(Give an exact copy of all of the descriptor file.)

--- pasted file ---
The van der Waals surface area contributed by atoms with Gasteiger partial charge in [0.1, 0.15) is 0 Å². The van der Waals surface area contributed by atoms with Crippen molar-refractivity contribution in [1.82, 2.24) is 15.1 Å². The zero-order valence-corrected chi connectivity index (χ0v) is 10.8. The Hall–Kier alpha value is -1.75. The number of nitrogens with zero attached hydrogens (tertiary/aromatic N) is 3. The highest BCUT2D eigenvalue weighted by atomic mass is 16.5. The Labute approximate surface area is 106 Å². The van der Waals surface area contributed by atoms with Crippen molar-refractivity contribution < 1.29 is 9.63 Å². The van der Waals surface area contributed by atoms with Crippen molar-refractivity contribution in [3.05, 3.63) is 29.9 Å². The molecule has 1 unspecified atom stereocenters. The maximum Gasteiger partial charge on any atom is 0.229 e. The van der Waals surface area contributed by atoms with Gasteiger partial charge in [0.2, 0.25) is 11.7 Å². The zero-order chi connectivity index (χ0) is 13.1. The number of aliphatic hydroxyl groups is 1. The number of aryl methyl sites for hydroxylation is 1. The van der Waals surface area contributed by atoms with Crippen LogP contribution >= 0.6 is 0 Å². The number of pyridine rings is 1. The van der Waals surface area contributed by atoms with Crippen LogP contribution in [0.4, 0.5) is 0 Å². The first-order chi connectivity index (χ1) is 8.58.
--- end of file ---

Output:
The van der Waals surface area contributed by atoms with Gasteiger partial charge in [0.1, 0.15) is 0 Å². The van der Waals surface area contributed by atoms with Crippen molar-refractivity contribution in [1.82, 2.24) is 15.1 Å². The zero-order valence-corrected chi connectivity index (χ0v) is 10.8. The Hall–Kier alpha value is -1.75. The number of nitrogens with zero attached hydrogens (tertiary/aromatic N) is 3. The highest BCUT2D eigenvalue weighted by atomic mass is 16.5. The Labute approximate surface area is 106 Å². The van der Waals surface area contributed by atoms with Crippen molar-refractivity contribution < 1.29 is 9.63 Å². The van der Waals surface area contributed by atoms with Crippen molar-refractivity contribution in [3.05, 3.63) is 29.9 Å². The molecule has 1 unspecified atom stereocenters. The maximum Gasteiger partial charge on any atom is 0.229 e. The van der Waals surface area contributed by atoms with Gasteiger partial charge in [0.2, 0.25) is 11.7 Å². The zero-order chi connectivity index (χ0) is 13.1. The number of aliphatic hydroxyl groups is 1. The number of aryl methyl sites for hydroxylation is 1. The van der Waals surface area contributed by atoms with Crippen LogP contribution >= 0.6 is 0 Å². The number of pyridine rings is 1. The van der Waals surface area contributed by atoms with Crippen LogP contribution in [0.4, 0.5) is 0 Å². The first-order chi connectivity index (χ1) is 8.58.